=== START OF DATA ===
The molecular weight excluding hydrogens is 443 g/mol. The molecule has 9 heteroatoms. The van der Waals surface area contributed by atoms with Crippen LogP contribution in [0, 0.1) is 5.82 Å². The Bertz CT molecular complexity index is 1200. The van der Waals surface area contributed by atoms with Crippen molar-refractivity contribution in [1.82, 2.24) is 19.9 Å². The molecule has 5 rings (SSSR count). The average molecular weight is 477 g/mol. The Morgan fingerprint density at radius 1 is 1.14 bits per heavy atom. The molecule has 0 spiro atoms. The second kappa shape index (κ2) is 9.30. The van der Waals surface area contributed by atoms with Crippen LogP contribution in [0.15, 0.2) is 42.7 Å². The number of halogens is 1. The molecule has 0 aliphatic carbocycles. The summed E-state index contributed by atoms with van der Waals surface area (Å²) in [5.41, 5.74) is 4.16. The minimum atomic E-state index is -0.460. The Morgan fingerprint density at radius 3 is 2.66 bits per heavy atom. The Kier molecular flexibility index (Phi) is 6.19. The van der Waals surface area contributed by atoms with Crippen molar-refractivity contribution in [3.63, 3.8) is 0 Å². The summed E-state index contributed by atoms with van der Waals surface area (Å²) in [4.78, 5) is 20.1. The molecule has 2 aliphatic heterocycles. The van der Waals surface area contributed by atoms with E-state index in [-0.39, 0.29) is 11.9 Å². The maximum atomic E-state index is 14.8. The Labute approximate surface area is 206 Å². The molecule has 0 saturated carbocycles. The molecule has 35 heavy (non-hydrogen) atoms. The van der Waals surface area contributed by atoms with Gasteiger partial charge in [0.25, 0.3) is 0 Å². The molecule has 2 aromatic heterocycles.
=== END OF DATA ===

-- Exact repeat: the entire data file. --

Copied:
The molecular weight excluding hydrogens is 443 g/mol. The molecule has 9 heteroatoms. The van der Waals surface area contributed by atoms with Crippen LogP contribution in [0, 0.1) is 5.82 Å². The Bertz CT molecular complexity index is 1200. The van der Waals surface area contributed by atoms with Crippen molar-refractivity contribution in [1.82, 2.24) is 19.9 Å². The molecule has 5 rings (SSSR count). The average molecular weight is 477 g/mol. The Morgan fingerprint density at radius 1 is 1.14 bits per heavy atom. The molecule has 0 spiro atoms. The second kappa shape index (κ2) is 9.30. The van der Waals surface area contributed by atoms with Crippen LogP contribution in [0.15, 0.2) is 42.7 Å². The number of halogens is 1. The molecule has 0 aliphatic carbocycles. The summed E-state index contributed by atoms with van der Waals surface area (Å²) in [5.41, 5.74) is 4.16. The minimum atomic E-state index is -0.460. The Morgan fingerprint density at radius 3 is 2.66 bits per heavy atom. The Kier molecular flexibility index (Phi) is 6.19. The van der Waals surface area contributed by atoms with Crippen molar-refractivity contribution in [3.63, 3.8) is 0 Å². The summed E-state index contributed by atoms with van der Waals surface area (Å²) in [4.78, 5) is 20.1. The molecule has 2 aliphatic heterocycles. The van der Waals surface area contributed by atoms with E-state index in [-0.39, 0.29) is 11.9 Å². The maximum atomic E-state index is 14.8. The Labute approximate surface area is 206 Å². The molecule has 0 saturated carbocycles. The molecule has 35 heavy (non-hydrogen) atoms. The van der Waals surface area contributed by atoms with Gasteiger partial charge in [0.25, 0.3) is 0 Å². The molecule has 2 aromatic heterocycles.